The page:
How to properly use grammar for God

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The Holy Trinity painting from Church of the Holy Sepulchre. Shutterstock

Question: As Catholics, we believe there is one God in three Divine Persons. Why then, do the prayers at Mass not use the third person singular verb when ascribing action to God? For example, the Prayer for the Offerings for the 13th Sunday of Ordinary Time reads: ” O God, who graciously accomplish the effects of your mysteries … .” If there is only one God, why isn’t it written, “O God, who graciously accomplishes the effects of your mysteries …”? The psalms appear to do it right: “God rules over the nations; God sits upon his holy throne” (Ps 47:9).

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Answer: The grammar of the missal is correct since the second person singular takes “accomplish.” To see this, let’s look at the verb “accomplish.”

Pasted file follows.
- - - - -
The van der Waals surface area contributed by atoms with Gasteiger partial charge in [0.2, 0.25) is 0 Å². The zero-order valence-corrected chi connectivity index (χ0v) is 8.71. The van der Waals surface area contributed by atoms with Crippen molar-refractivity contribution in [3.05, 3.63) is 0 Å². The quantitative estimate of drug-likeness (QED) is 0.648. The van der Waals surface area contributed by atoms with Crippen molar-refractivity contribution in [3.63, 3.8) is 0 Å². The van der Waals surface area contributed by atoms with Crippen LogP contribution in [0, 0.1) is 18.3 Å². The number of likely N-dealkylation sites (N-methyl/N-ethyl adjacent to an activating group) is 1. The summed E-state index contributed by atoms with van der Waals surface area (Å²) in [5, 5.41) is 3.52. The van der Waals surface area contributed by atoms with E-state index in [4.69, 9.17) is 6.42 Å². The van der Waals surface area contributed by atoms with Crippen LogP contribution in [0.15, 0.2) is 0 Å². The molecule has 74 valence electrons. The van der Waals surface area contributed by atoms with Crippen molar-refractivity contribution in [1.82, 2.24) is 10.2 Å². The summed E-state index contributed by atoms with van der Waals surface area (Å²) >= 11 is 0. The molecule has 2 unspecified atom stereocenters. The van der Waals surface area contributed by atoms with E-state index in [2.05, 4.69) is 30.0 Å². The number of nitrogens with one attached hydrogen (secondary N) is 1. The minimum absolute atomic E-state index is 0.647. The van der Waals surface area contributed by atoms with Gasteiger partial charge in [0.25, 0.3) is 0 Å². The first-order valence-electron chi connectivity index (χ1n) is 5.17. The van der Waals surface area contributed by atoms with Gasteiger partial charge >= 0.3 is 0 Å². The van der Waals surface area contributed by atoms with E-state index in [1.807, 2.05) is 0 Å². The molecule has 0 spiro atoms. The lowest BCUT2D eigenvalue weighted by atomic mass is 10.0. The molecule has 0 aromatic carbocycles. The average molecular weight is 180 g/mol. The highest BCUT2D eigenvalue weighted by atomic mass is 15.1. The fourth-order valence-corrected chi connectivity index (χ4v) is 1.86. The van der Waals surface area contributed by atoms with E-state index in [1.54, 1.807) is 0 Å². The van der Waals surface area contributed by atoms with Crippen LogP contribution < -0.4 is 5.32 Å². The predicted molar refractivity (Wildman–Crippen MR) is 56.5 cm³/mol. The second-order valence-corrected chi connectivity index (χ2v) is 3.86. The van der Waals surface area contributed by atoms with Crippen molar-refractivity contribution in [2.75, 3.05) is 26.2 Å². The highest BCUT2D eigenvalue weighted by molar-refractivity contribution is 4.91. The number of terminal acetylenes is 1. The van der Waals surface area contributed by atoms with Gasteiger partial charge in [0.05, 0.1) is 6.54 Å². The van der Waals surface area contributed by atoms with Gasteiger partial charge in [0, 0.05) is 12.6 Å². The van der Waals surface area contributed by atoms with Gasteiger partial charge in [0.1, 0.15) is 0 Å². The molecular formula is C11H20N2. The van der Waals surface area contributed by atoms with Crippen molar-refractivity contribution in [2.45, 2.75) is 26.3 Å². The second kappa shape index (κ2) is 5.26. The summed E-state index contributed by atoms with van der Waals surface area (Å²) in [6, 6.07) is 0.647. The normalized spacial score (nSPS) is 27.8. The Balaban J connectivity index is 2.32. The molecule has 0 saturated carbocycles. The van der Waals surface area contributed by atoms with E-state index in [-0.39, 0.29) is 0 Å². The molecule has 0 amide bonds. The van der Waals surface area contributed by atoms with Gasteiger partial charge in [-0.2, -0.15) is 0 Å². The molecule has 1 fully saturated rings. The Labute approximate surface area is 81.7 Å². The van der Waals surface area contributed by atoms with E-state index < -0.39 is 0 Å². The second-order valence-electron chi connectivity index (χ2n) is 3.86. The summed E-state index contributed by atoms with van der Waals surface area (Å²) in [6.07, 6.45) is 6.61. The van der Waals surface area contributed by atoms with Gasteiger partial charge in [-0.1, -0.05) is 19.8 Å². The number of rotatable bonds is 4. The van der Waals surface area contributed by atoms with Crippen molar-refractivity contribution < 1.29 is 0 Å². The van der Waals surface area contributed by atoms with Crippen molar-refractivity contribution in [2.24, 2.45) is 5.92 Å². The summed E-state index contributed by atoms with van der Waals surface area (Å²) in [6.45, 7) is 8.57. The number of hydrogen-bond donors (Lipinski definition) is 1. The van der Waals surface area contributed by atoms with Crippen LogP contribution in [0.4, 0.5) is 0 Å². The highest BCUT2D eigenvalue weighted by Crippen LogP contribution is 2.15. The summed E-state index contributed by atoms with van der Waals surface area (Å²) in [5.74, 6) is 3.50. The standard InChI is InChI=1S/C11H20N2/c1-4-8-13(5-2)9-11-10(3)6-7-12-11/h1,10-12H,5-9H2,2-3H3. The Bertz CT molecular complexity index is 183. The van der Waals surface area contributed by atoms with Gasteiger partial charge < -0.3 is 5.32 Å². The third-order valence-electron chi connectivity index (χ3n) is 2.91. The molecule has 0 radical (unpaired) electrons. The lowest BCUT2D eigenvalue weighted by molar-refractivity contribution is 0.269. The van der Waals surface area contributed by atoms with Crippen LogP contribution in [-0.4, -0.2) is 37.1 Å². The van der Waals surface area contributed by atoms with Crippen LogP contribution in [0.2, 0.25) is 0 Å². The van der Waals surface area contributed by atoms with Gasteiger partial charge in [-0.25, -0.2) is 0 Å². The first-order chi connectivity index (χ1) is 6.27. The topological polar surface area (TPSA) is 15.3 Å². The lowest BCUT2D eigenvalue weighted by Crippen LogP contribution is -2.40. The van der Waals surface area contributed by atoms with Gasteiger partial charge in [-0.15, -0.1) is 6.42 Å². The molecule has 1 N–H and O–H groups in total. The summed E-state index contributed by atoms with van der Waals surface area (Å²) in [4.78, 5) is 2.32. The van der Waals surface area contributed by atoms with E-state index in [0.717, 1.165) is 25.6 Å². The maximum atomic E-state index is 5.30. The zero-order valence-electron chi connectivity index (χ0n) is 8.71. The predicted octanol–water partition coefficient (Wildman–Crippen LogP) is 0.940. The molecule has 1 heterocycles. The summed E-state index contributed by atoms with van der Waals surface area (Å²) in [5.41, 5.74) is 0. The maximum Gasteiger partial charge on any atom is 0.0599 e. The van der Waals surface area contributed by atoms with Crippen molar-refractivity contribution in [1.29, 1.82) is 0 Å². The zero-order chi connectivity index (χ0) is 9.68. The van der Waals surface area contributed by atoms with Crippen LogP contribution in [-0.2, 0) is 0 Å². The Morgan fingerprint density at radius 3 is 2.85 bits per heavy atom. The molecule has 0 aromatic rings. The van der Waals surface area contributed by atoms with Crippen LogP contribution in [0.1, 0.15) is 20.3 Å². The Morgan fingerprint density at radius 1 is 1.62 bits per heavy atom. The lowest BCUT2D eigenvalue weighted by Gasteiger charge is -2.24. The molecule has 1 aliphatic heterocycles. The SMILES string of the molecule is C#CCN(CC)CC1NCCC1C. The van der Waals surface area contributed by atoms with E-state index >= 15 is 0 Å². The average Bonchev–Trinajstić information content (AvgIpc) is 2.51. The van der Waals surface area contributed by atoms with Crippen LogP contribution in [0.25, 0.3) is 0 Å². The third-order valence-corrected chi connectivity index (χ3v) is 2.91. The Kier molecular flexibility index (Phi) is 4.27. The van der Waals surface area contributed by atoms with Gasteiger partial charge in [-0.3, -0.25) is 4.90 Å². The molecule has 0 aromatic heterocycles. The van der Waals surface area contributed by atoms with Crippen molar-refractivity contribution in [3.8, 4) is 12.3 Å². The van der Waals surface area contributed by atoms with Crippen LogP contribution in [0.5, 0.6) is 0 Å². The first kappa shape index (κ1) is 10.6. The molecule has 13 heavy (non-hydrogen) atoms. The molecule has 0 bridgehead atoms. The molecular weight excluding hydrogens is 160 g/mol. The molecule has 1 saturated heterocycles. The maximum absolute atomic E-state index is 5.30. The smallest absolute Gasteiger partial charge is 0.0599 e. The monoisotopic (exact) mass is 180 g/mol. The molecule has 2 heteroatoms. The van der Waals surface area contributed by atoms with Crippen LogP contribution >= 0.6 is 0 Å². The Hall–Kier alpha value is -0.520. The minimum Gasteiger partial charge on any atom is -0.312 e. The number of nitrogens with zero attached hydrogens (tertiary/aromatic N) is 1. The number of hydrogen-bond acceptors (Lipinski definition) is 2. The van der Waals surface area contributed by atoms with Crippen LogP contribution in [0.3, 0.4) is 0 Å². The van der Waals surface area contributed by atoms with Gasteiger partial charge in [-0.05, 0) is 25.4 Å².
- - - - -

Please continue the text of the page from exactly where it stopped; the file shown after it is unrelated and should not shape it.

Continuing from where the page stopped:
1st person: I accomplish
2nd person: You accomplish
3rd person: He/she/it accomplishes

1st person: We accomplish
2nd person: Y’all accomplish
3rd person: They accomplish

Hence, the grammar of the missal is correct since we are addressing God in the second person singular and in the vocative case. The vocative case refers to situations in which we are calling (voca = call in Latin) on someone. In the use of the vocative case “O God,” the “you” is implied, but it is, in fact, the second person singular: “O God, (you) who accomplish … .” It would not be proper to say, “O God (you) who accomplishes … .”

Theologically, when we call on God, we use the singular since there is only one God. We say “O God …” not “O Gods.” Further, every external act of the Trinity is an action of the whole Trinity, who is one God. 

Msgr. Charles Pope

Msgr. Charles Pope is the pastor of Holy Comforter-St. Cyprian in Washington, D.C., and writes for the Archdiocese of Washington, D.C. at Send questions to